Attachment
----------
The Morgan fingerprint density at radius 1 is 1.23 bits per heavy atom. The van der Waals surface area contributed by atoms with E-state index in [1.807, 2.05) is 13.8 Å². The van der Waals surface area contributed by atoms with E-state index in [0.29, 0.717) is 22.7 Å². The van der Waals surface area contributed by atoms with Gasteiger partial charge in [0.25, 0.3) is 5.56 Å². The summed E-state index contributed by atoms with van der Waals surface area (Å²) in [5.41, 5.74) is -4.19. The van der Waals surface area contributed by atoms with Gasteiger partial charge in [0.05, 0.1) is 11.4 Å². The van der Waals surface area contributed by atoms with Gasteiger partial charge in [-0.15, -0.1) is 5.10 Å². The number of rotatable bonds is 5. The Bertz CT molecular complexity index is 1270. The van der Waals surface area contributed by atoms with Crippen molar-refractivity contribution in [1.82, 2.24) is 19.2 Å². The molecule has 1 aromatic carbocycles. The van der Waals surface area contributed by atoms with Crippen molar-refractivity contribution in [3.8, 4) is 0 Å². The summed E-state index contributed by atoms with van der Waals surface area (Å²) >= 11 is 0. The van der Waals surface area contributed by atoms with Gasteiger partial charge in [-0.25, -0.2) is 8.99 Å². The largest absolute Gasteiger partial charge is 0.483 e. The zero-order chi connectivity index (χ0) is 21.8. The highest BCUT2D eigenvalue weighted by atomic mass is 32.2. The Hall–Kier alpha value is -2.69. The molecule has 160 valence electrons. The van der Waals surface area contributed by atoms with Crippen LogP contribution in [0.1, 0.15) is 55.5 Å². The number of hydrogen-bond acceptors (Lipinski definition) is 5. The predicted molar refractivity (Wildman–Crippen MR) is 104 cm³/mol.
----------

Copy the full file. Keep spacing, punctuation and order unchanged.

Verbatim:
The Morgan fingerprint density at radius 1 is 1.23 bits per heavy atom. The van der Waals surface area contributed by atoms with E-state index in [1.807, 2.05) is 13.8 Å². The van der Waals surface area contributed by atoms with E-state index in [0.29, 0.717) is 22.7 Å². The van der Waals surface area contributed by atoms with Gasteiger partial charge in [0.25, 0.3) is 5.56 Å². The summed E-state index contributed by atoms with van der Waals surface area (Å²) in [5.41, 5.74) is -4.19. The van der Waals surface area contributed by atoms with Gasteiger partial charge in [0.05, 0.1) is 11.4 Å². The van der Waals surface area contributed by atoms with Gasteiger partial charge in [-0.15, -0.1) is 5.10 Å². The number of rotatable bonds is 5. The Bertz CT molecular complexity index is 1270. The van der Waals surface area contributed by atoms with Crippen molar-refractivity contribution in [1.82, 2.24) is 19.2 Å². The molecule has 1 aromatic carbocycles. The van der Waals surface area contributed by atoms with Crippen molar-refractivity contribution in [3.8, 4) is 0 Å². The summed E-state index contributed by atoms with van der Waals surface area (Å²) >= 11 is 0. The van der Waals surface area contributed by atoms with Gasteiger partial charge in [-0.25, -0.2) is 8.99 Å². The largest absolute Gasteiger partial charge is 0.483 e. The zero-order chi connectivity index (χ0) is 21.8. The highest BCUT2D eigenvalue weighted by atomic mass is 32.2. The Hall–Kier alpha value is -2.69. The molecule has 160 valence electrons. The van der Waals surface area contributed by atoms with Crippen LogP contribution in [0.1, 0.15) is 55.5 Å². The number of hydrogen-bond acceptors (Lipinski definition) is 5. The predicted molar refractivity (Wildman–Crippen MR) is 104 cm³/mol.